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    Re: The Nautical Day
    From: Henry Halboth
    Date: 2004 Feb 7, 11:40 -0500

    Historically navigators and seamen in general considered the day as
    beginning at noon, which was marked by the upper transit of the sun, and
    all ships' work was calculated over the interval from transit to transit.
    Many older navigational pubs treat this to varying degrees of detail.
    Refer to Dutton, 1934 edition, where it is stated as follows ........
    "Formerly navigators considered the day as beginning at the instant the
    sun crossed the upper branch of the meridian, i.e., at noon. Mean time,
    with the beginning of the day at that instant, is called astronomical
    time. Navigators now use the instant of transit of the sun across the
    lower branch or the meridian .... etc."
    I'm not too sure as to how this came to be called the Nautical Day.
    At least until comparatively recently, a vessel's day's work was still
    calculated from noon to noon, based, however, on noon at Greenwich, plus
    or minus the ZD - somewhat of a carry-over from the old system.
    On Fri, 6 Feb 2004 20:01:37 +0000 George Huxtable
    > I've recently been reading "The Arctic Whaling Journals of William
    > Scoresby
    > the Younger, vol 1." ed. C. Ian Jackson, pub. The Hakluyt Society
    > 2003.
    > This covers his first three voyages as master, in 1811, 1812, and
    > 1813.
    > Scoresby made 12 such voyages, and it is intended that future
    > volumes will
    > cover the rest.
    > Scoresby was involved in the "Greenland Whaling", which took place
    > each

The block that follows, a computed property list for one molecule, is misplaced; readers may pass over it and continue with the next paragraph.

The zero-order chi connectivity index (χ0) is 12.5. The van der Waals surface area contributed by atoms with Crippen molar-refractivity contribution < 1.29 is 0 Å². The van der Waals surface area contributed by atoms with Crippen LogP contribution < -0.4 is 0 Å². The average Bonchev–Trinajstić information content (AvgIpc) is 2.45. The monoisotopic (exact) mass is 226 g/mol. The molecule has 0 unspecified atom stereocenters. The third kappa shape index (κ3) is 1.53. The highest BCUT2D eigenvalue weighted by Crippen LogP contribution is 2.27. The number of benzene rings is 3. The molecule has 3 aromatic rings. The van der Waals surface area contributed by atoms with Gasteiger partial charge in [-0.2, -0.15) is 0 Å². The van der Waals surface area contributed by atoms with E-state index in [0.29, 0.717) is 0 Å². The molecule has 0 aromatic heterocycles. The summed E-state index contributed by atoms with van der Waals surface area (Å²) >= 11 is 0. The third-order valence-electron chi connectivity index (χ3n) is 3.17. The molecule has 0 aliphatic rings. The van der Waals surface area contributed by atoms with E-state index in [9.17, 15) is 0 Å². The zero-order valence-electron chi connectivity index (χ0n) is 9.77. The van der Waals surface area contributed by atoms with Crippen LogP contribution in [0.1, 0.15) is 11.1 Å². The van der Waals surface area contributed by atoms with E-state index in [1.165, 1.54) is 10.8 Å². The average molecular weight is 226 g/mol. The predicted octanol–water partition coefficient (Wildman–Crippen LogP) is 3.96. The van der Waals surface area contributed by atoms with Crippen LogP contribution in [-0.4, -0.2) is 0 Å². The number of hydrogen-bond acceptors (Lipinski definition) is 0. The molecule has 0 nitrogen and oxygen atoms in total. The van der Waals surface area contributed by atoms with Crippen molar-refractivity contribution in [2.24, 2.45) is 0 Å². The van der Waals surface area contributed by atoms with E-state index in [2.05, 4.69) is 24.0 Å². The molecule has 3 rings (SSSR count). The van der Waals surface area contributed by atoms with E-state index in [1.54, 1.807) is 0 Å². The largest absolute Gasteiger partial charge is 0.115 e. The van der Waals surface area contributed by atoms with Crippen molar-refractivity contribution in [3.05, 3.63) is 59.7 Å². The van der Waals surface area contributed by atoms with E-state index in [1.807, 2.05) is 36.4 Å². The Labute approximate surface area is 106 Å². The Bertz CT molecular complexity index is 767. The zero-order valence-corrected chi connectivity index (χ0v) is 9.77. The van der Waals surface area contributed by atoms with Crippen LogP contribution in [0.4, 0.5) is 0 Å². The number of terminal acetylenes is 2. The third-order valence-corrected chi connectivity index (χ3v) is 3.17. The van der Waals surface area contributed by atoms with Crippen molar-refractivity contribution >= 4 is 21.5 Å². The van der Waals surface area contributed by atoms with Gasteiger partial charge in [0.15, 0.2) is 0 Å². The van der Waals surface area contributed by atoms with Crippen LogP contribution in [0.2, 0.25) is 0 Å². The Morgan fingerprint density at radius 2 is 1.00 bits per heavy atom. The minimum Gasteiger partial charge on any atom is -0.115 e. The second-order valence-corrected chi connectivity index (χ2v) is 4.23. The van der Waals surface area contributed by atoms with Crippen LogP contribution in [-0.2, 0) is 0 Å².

> year to the East of Greenland, near to the Western coast of
    > Spitzbergen.
    > While in port, and when making his way out to sea, Scoresby's
    > journal was
    > written up according to the calendar day, as we're all familiar
    > with,
    > starting at ending at midnight.
    > Most of us are aware that until the 1920s, time in the Nautical
    > Almanac was
    > in terms of the Astronomical Day, which started at the noon of the
    > calendar
    > day having the same date. The Astronomical Day was therefore 12
    > hours after
    > the corresponding calendar day.
    > However, as soon as Scoresby had got to sea, he started to write his
    > journal (which was effectively his log) according to a different
    > timescale
    > altogether, the Nautical Day. This started and ended at the noon
    > the calendar day with the same date.
    > I had heard of the Nautical Day before, but the only reference to it
    > I have
    > been able to find is in Bowditch vol 2 (1981) in which he says-
    > "Nautical Day- Until January 1, 1925, a day that began at noon, 12
    > hours
    > earlier than the calendar day, or 24 hours earlier than the
    > astronomical
    > day of the same date."
    > I had dismissed the Nautical Day as something of an early American
    > aberration, but Scoresby has shown me that view was wrong.
    > So why on Earth would mariners use yet another timescale, differing
    > from
    > both civil time and astronomical time? Were some almanacs, perhaps,
    > printed
    > with Nautical Time as their argument? How prevalent was this use of
    > Nautical Time, how far back did it go, when in practice did it end?
    > Was it
    > common within the whaling community generally?
    > In the 18th century voyages of exploration I have read, I don't
    > remember
    > seeing any references to Nautical Time at all. So it doesn't seem to
    > have
    > been part of the exploring navigator's baggage, in the half-century
    > preceding Scoresby.
    > Can anyone offer any light on this matter, or provide any references
    > that
    > mention it?
    > George.
    > ================================================================
    > contact George Huxtable by email at george@huxtable.u-net.com, by
    > phone at
    > 01865 820222 (from outside UK, +44 1865 820222), or by mail at 1
    > Sandy
    > Lane, Southmoor, Abingdon, Oxon OX13 5HX, UK.
    > ================================================================

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